Luke 10:18-14 “Two men went up into the temple to pray, one a Pharisee and the other a tax collector. The Pharisee, standing by himself, prayed thus: ‘God, I thank you that I am not like other men, extortioners, unjust, adulterers, or even like this tax collector. I fast twice a week; I give tithes of all that I get.’ But the tax collector, standing far off, would not even lift up his eyes to heaven, but beat his breast, saying ‘God, be merciful to me, a sinner!”I tell you, this man went down to his house justified, rather than the other. For everyone who exalts himself will be humbled, but the one who humbles himself will be exalted.”
Who were the Pharisees that the Bible discusses?
‘Pharisee’ came from the Greek word pharisaios, which was formed out of the Hebrew/Aramaic word perisha- which means ‘Separated one’. In the time of the New Testament there were three main Jewish sects: the Essenes, the Sadducees, and the Pharisees.
Out of these three, the Pharisees were thought to be the most separated from the foreign influences that were integrating into the Jewish faith, and also from the ways of the common folk.
It is believed that the Pharisee sect began in the third century B.C. before the Maccabean wars. During this time they were being dominated by the Greeks- and it was found that the Jewish people began to allow and accept the Greek culture, as well as integrating their pagan religious beliefs into their own.
This migration sparked a protest among the Jewish religious leaders, and from this protest rose the Pharisees. Their goal was the keep the integrity of the Jewish faith and culture and ensure strict adherence to Mosaic law.
Unfortunately, as we see in the New Testament, they grew to be a self-righteous group of hypocrites. This would culminate in their eventual condemnation and murder of Jesus Christ.
Jesus himself called them out in the book of Matthew.
Matthew 23:13-14 “You Pharisees and teachers of the law are in for trouble! Your nothing but show-offs. You lock people out of the kingdom of heaven. You won’t go in yourselves, and you keep others from going in.”
He goes on to say in verses 27-28: “You Pharisees and teachers are in for trouble! Your nothing but show-offs. You’re like tombs that have been whitewashed. On the outside they are beautiful, but inside they are full of bones and filth. That’s what you are like. Outside you look good, but inside you are evil and only pretend to be good.”
I asked this question in the title of my blog post: Are We in Danger of Being Like the Biblical Pharisees?
Let’s think about this for a few minutes. It isn’t necessarily an easy thing to contemplate, especially about ourselves. I’ve written some on this topic previously, but I feel that it is not only very important, but also a dangerous trap that we can fall into if we are not careful.
Let’s contemplate what it means to be a Christian. What are some of the things that come to mind? Faith in Christ, certainly. Worship, Attending church, tithing, and praying are all on the list. Does it stop there? Sometimes I think that it does for some Christians.
I heard a sermon once about “Sunday Christians” that really made me think. These Christians are some of the most “spiritual” people you’d ever meet. They were at church every Sunday, worshiped, prayed, and were in every appearance the model of what a Christian should be. Except that as soon as they exited the doors of the church when the service was finished they dropped their facade. They behaved like their unsaved friends on every other day of the week- only changing for appearances sake one day a week. If you saw them outside of church, you’d never know they followed Christ.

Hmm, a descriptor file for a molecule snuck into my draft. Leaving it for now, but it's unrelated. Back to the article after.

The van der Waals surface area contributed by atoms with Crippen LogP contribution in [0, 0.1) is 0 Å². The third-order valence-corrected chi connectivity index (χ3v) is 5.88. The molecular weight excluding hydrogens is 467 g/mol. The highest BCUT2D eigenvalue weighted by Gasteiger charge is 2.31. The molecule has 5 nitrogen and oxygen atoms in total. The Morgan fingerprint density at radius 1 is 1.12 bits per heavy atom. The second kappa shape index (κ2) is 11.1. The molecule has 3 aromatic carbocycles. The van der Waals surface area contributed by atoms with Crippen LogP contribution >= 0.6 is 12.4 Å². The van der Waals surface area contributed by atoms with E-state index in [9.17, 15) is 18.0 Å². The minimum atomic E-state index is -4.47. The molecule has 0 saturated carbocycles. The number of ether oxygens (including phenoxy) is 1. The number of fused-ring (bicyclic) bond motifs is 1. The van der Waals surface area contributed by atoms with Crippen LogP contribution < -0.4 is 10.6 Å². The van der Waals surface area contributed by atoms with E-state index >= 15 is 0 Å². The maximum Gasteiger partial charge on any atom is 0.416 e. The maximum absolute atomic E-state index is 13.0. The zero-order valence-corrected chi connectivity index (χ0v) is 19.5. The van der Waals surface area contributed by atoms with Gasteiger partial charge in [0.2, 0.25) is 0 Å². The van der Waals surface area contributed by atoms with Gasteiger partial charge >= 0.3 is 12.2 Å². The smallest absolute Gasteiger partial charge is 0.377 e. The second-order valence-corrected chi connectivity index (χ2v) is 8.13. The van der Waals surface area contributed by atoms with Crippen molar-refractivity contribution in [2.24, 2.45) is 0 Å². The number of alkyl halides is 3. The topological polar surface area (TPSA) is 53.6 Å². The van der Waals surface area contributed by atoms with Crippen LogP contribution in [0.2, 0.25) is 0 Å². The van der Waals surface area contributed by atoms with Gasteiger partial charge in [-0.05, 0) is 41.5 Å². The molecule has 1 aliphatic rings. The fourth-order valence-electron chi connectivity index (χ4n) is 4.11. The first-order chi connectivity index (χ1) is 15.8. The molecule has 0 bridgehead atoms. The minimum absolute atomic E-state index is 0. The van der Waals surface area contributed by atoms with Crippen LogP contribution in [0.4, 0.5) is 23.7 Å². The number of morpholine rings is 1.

Please don’t misunderstand me. I am in no way saying that every Christian is this way, not even close. What I am saying is that we must be careful that we do not get caught up in the appearance of Christianity, and forget to actually live in a way that reaches people for Christ.
That’s the thing, isn’t it? The thing we lose track of sometimes in our daily bustle. The reaching people part. It isn’t always enjoyable, and it can be uncomfortable at times. It is easier to ignore or “forget” that we have this mandate, this commission and focus on the other portions of our faith. However it is so terribly important that we do not.
This is where some of the hypocrisy can seep in. Sure, we need to bring others to Christ, but unless they fit a certain criteria it would be too uncomfortable to approach them. They certainly cannot be homeless or poor, LGBT, mentally ill, covered in tattoos, or a minority of some kind. How could you possibly relate to them? (Sarcasm, of course!)
Have we forgotten that these are the types of people that Jesus went out of His way to reach?
I saw a quote on Twitter the other day that really made me stop and think.
“Love the sinner- hate YOUR sin.”
What this means to me is that we are not called to judge them for sinning differently than we do. We are called to love them, and show them the same love that Christ has for them.
Don’t fake your walk with Christ, whether you are saved or not. It is too important not to jump in fully committed.
Romans 12:2 “Do not be conformed to this world, but be transformed by the renewal of your mind, that by testing you may discern what is the will of God, what is good and acceptable and perfect.”
We must stand apart. How else will others know we have something so important that they need? Don’t be like the Pharisees of the New Testament- rather let’s strive together to be like Jesus.